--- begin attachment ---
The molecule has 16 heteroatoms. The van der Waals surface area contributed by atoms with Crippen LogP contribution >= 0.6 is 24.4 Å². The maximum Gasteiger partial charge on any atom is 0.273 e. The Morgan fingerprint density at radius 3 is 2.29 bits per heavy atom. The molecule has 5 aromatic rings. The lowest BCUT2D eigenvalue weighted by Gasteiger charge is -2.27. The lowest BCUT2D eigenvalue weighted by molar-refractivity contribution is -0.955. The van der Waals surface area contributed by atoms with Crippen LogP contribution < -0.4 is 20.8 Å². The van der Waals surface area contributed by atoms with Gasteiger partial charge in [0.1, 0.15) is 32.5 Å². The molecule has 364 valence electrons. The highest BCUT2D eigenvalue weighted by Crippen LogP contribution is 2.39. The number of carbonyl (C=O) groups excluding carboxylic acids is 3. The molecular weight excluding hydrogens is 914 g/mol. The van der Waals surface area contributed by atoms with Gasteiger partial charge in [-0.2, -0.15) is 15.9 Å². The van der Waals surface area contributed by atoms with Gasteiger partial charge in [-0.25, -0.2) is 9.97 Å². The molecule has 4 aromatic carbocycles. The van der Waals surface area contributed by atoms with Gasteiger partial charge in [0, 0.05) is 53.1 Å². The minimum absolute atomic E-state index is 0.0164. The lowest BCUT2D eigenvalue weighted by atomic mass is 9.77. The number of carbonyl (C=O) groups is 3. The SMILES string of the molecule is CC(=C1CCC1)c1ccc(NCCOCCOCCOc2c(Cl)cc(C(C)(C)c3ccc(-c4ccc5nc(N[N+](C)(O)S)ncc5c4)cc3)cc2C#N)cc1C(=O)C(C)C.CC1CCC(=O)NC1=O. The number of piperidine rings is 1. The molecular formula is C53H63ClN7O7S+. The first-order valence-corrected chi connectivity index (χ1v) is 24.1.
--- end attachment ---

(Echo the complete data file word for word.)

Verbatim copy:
The molecule has 16 heteroatoms. The van der Waals surface area contributed by atoms with Crippen LogP contribution >= 0.6 is 24.4 Å². The maximum Gasteiger partial charge on any atom is 0.273 e. The Morgan fingerprint density at radius 3 is 2.29 bits per heavy atom. The molecule has 5 aromatic rings. The lowest BCUT2D eigenvalue weighted by Gasteiger charge is -2.27. The lowest BCUT2D eigenvalue weighted by molar-refractivity contribution is -0.955. The van der Waals surface area contributed by atoms with Crippen LogP contribution < -0.4 is 20.8 Å². The van der Waals surface area contributed by atoms with Gasteiger partial charge in [0.1, 0.15) is 32.5 Å². The molecule has 364 valence electrons. The highest BCUT2D eigenvalue weighted by Crippen LogP contribution is 2.39. The number of carbonyl (C=O) groups excluding carboxylic acids is 3. The molecular weight excluding hydrogens is 914 g/mol. The van der Waals surface area contributed by atoms with Gasteiger partial charge in [-0.2, -0.15) is 15.9 Å². The van der Waals surface area contributed by atoms with Gasteiger partial charge in [-0.25, -0.2) is 9.97 Å². The molecule has 4 aromatic carbocycles. The van der Waals surface area contributed by atoms with Gasteiger partial charge in [0, 0.05) is 53.1 Å². The minimum absolute atomic E-state index is 0.0164. The lowest BCUT2D eigenvalue weighted by atomic mass is 9.77. The number of carbonyl (C=O) groups is 3. The SMILES string of the molecule is CC(=C1CCC1)c1ccc(NCCOCCOCCOc2c(Cl)cc(C(C)(C)c3ccc(-c4ccc5nc(N[N+](C)(O)S)ncc5c4)cc3)cc2C#N)cc1C(=O)C(C)C.CC1CCC(=O)NC1=O. The number of piperidine rings is 1. The molecular formula is C53H63ClN7O7S+. The first-order valence-corrected chi connectivity index (χ1v) is 24.1.